By Marcie Miller
A young female cougar that was hit and killed Tuesday morning on the Tulalip reservation may gain a permanent place in the tribe — as a stuffed memento.
The cougar was hit by a truck, which did not stop, at about 11:30 a.m. Tuesday on Marine Drive near Meridian Avenue, according to tribal communications director Lita Sheldon. The cat was approximately 6 feet 9 inches long and weighed 102 pounds.
Tribal members asked state Department of Fish and Wildlife agent Sgt. Randy Lambert if they could keep the cougar for ceremonial purposes. He told them he didn’t have a problem with that, although motorists who hit and kill animals are not normally allowed to keep them.
"I don’t have any heartburn about allowing them to have it," he said.
The state usually picks up and disposes of roadkill. Lambert said in the case of a cougar, they may bury it somewhere in the wild.
The cougar became the subject of general interest after it was taken to the tribal maintenance yard, Sheldon said. The tribe has not finalized plans for what it wants to do with the cougar, but she said having it stuffed is one possibility.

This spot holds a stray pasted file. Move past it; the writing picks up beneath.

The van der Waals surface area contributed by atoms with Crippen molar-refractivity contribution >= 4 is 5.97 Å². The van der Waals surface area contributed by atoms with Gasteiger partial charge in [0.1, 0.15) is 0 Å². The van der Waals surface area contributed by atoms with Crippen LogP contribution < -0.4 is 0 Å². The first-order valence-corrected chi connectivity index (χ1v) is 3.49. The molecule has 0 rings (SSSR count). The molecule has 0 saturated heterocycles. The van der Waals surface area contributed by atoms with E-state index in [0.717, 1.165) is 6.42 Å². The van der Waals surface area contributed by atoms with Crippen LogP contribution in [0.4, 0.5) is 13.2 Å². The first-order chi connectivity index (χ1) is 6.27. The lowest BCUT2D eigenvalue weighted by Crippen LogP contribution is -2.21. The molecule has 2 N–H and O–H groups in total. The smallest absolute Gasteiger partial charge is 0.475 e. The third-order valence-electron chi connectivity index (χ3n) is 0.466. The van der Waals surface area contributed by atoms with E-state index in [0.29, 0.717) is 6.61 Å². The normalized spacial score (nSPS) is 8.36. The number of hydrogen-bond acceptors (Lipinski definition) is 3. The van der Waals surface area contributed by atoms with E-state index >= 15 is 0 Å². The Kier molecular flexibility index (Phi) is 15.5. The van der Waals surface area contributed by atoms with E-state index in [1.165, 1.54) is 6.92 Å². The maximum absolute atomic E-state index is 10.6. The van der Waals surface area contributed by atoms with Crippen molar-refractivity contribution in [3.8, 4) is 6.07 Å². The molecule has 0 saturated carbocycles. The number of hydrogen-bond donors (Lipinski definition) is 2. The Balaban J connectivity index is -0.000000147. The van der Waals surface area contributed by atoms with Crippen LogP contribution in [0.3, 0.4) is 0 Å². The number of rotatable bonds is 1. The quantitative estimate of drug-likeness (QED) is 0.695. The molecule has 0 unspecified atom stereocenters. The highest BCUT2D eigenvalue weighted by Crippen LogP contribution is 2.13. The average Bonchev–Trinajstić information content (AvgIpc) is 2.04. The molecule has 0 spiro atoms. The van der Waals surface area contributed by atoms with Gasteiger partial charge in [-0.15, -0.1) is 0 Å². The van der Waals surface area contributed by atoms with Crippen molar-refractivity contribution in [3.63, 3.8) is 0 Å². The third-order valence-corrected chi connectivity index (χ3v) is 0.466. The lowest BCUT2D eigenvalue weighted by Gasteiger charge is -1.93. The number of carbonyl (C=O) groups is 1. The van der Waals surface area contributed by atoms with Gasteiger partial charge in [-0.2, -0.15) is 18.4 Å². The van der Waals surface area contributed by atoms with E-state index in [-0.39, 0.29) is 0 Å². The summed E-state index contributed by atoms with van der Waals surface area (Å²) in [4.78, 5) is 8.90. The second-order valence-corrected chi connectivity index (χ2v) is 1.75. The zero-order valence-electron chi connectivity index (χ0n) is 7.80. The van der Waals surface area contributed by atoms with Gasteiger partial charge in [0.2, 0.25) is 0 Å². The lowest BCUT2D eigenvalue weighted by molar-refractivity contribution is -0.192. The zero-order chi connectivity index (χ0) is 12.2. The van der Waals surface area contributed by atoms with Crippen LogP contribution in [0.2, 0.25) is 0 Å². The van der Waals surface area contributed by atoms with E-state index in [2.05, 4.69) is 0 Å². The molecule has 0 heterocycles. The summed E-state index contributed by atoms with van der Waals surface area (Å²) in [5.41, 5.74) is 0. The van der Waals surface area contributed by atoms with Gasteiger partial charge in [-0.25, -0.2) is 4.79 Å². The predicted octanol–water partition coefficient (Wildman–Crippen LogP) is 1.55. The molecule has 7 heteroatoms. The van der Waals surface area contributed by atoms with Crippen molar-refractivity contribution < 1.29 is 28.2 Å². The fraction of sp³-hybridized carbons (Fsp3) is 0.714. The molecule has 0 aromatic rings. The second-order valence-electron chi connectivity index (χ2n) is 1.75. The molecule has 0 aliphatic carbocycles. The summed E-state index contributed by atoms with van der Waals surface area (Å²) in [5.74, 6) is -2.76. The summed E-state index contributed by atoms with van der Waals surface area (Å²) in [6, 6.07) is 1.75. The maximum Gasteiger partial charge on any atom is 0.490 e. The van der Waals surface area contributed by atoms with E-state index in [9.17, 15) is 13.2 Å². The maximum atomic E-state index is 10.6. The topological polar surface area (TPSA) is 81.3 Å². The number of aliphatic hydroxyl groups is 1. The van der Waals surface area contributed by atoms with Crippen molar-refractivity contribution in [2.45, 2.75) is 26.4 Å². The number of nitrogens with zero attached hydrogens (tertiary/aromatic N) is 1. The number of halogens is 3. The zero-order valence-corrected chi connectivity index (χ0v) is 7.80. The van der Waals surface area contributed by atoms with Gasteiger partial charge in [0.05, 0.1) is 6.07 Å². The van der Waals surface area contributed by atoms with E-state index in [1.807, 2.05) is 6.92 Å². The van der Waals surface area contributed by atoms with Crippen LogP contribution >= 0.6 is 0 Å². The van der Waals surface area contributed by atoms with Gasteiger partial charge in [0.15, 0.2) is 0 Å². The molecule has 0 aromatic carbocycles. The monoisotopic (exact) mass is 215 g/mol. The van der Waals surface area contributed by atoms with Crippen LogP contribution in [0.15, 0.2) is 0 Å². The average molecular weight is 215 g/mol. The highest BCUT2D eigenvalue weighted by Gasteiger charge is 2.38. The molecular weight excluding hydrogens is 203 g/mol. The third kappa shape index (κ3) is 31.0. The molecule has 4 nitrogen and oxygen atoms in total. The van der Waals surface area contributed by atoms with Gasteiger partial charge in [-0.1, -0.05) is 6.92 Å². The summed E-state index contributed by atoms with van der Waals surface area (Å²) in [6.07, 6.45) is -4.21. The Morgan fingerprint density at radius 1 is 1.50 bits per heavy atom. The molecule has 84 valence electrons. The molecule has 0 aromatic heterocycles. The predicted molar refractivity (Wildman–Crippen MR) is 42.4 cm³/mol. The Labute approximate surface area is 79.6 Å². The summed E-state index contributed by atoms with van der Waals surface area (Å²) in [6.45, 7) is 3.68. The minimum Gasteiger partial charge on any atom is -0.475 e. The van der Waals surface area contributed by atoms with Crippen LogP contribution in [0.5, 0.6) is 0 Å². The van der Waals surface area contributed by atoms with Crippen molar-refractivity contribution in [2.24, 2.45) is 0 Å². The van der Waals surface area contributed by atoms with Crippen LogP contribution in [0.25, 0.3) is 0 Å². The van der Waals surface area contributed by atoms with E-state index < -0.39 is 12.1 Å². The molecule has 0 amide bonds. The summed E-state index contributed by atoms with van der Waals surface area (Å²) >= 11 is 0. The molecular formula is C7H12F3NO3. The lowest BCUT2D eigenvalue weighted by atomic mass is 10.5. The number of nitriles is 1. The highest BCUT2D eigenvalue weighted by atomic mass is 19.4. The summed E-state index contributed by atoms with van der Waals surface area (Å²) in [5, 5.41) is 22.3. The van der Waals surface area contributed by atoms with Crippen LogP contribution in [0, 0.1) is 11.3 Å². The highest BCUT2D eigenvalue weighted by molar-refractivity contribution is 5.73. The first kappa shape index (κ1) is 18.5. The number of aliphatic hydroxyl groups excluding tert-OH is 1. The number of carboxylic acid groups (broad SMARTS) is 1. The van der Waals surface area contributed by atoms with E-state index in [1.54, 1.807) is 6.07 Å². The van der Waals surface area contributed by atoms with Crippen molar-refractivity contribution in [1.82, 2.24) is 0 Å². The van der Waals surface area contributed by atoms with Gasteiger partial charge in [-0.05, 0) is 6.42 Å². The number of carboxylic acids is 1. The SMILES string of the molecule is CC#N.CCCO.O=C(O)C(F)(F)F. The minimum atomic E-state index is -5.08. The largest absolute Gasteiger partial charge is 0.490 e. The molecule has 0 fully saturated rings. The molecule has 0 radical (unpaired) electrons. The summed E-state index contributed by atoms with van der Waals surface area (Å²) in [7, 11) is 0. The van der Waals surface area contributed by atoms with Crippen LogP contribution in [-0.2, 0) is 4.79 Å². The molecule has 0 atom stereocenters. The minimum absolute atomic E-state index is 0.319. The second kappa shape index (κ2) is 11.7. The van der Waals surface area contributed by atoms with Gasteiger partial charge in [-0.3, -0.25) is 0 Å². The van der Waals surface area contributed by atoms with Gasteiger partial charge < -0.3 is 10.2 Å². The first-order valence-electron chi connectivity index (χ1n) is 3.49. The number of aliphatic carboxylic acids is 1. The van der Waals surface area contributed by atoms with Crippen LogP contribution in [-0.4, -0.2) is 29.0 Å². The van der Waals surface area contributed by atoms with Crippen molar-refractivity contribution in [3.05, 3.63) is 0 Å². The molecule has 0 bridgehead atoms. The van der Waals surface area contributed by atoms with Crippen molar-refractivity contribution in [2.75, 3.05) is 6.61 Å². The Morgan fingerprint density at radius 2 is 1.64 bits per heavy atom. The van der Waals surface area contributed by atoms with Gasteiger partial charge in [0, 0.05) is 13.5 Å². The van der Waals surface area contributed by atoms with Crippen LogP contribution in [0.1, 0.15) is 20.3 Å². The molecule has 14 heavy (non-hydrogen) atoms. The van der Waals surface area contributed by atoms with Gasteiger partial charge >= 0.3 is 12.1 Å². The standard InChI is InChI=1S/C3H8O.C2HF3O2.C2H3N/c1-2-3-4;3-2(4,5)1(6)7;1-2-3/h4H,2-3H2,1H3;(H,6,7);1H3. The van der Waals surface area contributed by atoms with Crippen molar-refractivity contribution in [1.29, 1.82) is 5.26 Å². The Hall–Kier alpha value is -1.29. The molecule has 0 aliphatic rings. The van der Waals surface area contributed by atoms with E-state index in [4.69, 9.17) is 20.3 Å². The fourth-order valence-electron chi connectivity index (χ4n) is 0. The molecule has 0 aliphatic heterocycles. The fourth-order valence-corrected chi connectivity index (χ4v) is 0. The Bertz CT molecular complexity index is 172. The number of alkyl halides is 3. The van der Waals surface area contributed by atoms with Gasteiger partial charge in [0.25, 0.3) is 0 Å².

Lambert said cougar sightings on the reservation are not unusual.
There are many houses in the area, and tribal members speculated that this may be the same cougar sighted in the area in the last week, Sheldon said.
If people call and complain about a cougar prowling their property and they fear for their livestock or pets, they may shoot the cougar if necessary, but they must then notify Fish and Wildlife, Lambert said.
In 25 years of working for Fish and Wildlife, Lambert said he has never heard of anyone finding a dead cougar and taking it home. Sometimes universities are interested in acquiring roadkill cougars for research purposes, he added.
You can call Herald Writer Marcie Miller at 425-339-3292
or send e-mail to firstname.lastname@example.org.